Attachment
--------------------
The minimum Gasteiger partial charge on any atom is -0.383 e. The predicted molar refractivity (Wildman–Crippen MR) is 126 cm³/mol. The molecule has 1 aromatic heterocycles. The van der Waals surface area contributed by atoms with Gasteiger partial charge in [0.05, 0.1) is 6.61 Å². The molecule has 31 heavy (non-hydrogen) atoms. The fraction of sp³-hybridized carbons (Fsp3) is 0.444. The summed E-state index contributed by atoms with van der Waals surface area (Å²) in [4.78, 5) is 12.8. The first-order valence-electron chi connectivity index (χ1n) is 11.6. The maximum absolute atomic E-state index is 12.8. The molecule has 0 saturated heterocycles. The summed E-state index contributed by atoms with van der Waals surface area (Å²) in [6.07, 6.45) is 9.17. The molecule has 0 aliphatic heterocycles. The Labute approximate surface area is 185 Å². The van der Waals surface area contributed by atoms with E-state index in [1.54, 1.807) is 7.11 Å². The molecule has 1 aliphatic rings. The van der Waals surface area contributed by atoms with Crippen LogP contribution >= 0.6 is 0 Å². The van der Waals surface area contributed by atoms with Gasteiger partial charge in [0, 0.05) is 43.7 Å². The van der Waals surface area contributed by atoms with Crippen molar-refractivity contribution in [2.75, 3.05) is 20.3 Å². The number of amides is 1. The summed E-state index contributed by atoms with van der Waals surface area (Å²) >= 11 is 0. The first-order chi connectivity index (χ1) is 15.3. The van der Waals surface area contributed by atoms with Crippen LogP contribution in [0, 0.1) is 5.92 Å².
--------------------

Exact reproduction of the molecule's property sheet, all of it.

The minimum Gasteiger partial charge on any atom is -0.383 e. The predicted molar refractivity (Wildman–Crippen MR) is 126 cm³/mol. The molecule has 1 aromatic heterocycles. The van der Waals surface area contributed by atoms with Gasteiger partial charge in [0.05, 0.1) is 6.61 Å². The molecule has 31 heavy (non-hydrogen) atoms. The fraction of sp³-hybridized carbons (Fsp3) is 0.444. The summed E-state index contributed by atoms with van der Waals surface area (Å²) in [4.78, 5) is 12.8. The first-order valence-electron chi connectivity index (χ1n) is 11.6. The maximum absolute atomic E-state index is 12.8. The molecule has 0 saturated heterocycles. The summed E-state index contributed by atoms with van der Waals surface area (Å²) in [6.07, 6.45) is 9.17. The molecule has 0 aliphatic heterocycles. The Labute approximate surface area is 185 Å². The van der Waals surface area contributed by atoms with E-state index in [1.54, 1.807) is 7.11 Å². The molecule has 1 aliphatic rings. The van der Waals surface area contributed by atoms with Crippen LogP contribution >= 0.6 is 0 Å². The van der Waals surface area contributed by atoms with Gasteiger partial charge in [0, 0.05) is 43.7 Å². The van der Waals surface area contributed by atoms with Crippen molar-refractivity contribution in [2.75, 3.05) is 20.3 Å². The number of amides is 1. The summed E-state index contributed by atoms with van der Waals surface area (Å²) >= 11 is 0. The first-order chi connectivity index (χ1) is 15.3. The van der Waals surface area contributed by atoms with Crippen LogP contribution in [0, 0.1) is 5.92 Å².